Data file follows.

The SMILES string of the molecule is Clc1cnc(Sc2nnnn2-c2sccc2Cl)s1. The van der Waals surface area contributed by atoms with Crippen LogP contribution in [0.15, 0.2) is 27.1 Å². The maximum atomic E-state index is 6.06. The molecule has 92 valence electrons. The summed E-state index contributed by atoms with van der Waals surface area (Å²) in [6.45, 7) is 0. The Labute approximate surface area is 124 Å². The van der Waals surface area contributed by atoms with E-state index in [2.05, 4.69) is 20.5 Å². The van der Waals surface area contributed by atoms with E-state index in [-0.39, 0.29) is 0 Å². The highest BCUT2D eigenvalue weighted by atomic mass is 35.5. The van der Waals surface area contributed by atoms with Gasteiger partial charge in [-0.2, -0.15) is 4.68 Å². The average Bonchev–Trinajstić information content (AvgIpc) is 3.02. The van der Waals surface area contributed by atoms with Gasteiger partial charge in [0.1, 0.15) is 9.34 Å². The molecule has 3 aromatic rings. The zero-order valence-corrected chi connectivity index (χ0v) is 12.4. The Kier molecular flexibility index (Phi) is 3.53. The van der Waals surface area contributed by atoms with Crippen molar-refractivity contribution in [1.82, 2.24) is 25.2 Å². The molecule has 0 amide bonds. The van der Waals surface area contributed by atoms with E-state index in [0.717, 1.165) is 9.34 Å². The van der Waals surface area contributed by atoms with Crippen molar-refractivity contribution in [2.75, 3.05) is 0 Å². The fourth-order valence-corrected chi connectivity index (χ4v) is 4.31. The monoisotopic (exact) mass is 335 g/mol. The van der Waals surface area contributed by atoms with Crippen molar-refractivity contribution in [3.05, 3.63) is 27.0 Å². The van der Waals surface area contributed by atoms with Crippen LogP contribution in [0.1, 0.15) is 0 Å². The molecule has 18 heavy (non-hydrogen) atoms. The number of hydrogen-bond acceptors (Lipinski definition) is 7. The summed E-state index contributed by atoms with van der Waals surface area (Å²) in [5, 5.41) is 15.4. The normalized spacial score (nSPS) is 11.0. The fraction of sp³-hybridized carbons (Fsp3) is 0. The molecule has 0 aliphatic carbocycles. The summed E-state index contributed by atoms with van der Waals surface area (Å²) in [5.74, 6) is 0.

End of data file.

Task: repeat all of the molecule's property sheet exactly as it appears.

The SMILES string of the molecule is Clc1cnc(Sc2nnnn2-c2sccc2Cl)s1. The van der Waals surface area contributed by atoms with Crippen LogP contribution in [0.15, 0.2) is 27.1 Å². The maximum atomic E-state index is 6.06. The molecule has 92 valence electrons. The summed E-state index contributed by atoms with van der Waals surface area (Å²) in [6.45, 7) is 0. The Labute approximate surface area is 124 Å². The van der Waals surface area contributed by atoms with E-state index in [2.05, 4.69) is 20.5 Å². The van der Waals surface area contributed by atoms with E-state index in [-0.39, 0.29) is 0 Å². The highest BCUT2D eigenvalue weighted by atomic mass is 35.5. The van der Waals surface area contributed by atoms with Gasteiger partial charge in [-0.2, -0.15) is 4.68 Å². The average Bonchev–Trinajstić information content (AvgIpc) is 3.02. The van der Waals surface area contributed by atoms with Gasteiger partial charge in [0.1, 0.15) is 9.34 Å². The molecule has 3 aromatic rings. The zero-order valence-corrected chi connectivity index (χ0v) is 12.4. The Kier molecular flexibility index (Phi) is 3.53. The van der Waals surface area contributed by atoms with Crippen molar-refractivity contribution in [1.82, 2.24) is 25.2 Å². The molecule has 0 amide bonds. The van der Waals surface area contributed by atoms with E-state index in [0.717, 1.165) is 9.34 Å². The van der Waals surface area contributed by atoms with Crippen molar-refractivity contribution in [2.75, 3.05) is 0 Å². The fourth-order valence-corrected chi connectivity index (χ4v) is 4.31. The monoisotopic (exact) mass is 335 g/mol. The van der Waals surface area contributed by atoms with Crippen molar-refractivity contribution in [3.05, 3.63) is 27.0 Å². The van der Waals surface area contributed by atoms with Crippen LogP contribution in [0.1, 0.15) is 0 Å². The molecule has 18 heavy (non-hydrogen) atoms. The number of hydrogen-bond acceptors (Lipinski definition) is 7. The summed E-state index contributed by atoms with van der Waals surface area (Å²) in [5, 5.41) is 15.4. The normalized spacial score (nSPS) is 11.0. The fraction of sp³-hybridized carbons (Fsp3) is 0. The molecule has 0 aliphatic carbocycles. The summed E-state index contributed by atoms with van der Waals surface area (Å²) in [5.74, 6) is 0.